Perhaps it would make sense for every site in the world to publish its sandbox -- ie rather than peck at Google for not doing so, simply start the ball rolling by publishing your own sandbox page with all the URLs you have declined to link to.
Might shame Google into doing the same, especially if there were the last in the world not to do so.
I woulda disagreed w/Marcia .. UNTIL I read her full postSmart man.
It's worth reading again, then doing.
..time would be better spent examining the site in question..
What, if anything has changed? Me, and my sites, change as we get older. I might also suggest looking at the competition to see if anything has changed, but it's a long shot considering the fall you've experienced. More likely something closer to home is causing you the grief.
This bit of info might help you get back on track. A dropped site checklilst [webmasterworld.com]
The competition seem to have the same problem, a big PR but listed on the last result page. Only the big competition (lets say the really BIG ones) just stay at the top.
Could it be that some competitor has caused this effect?
I've searched for website with the same content text (duplicate filter) but didn't find any.
Will it help when i buy a couple links on PR4 + PR5 related sites? Or should i contact google, i for certain don't want to appear 'pushy' at google.
At the moment i don't support a domainname without www. So everyone is surfing to www.mysite.com, if they surf to mysite.com (without www) a message is displayed (no links).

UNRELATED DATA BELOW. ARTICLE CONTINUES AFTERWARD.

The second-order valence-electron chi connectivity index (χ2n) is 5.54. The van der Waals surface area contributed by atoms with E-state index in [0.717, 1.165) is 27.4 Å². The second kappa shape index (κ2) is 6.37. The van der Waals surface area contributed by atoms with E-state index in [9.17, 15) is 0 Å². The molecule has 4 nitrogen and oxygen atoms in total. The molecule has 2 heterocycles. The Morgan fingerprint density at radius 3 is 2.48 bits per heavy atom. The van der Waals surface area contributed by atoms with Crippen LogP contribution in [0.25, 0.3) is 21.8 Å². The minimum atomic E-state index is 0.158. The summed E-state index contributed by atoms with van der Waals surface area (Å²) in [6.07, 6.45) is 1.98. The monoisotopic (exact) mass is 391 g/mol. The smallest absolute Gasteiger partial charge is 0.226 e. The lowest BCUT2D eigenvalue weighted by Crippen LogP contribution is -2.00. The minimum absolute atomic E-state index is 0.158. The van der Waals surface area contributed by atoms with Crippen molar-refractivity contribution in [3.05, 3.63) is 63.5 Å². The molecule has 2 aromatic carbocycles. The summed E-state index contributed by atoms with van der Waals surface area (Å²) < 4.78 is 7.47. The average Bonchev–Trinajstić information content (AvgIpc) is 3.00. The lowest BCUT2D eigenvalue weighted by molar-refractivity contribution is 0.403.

So non-www does not redirect to www? and is displaying different content or an error message.
Could well be your problem.
Has this non-www page been indexed at all? - even url only?
Does it show page rank different from the www (even if it is 0 or grey bar)?
Does it show a different back link count to www?
If those questions are yes then Google could have a problem correctly identifying your site and specifically what is the root page of your site as you may have homepage canonical issues.
I believe it helps to think of the Sandbox as "0" TrustRank, rather than a penalty associated only with new sites.
Let us assume that all new sites start out with "0" TrustRank. Until certain trust-establishing criteria are met (age of domain, age of inbound links, inbounds from trusted domains, etc.), you will not rank for competitive terms.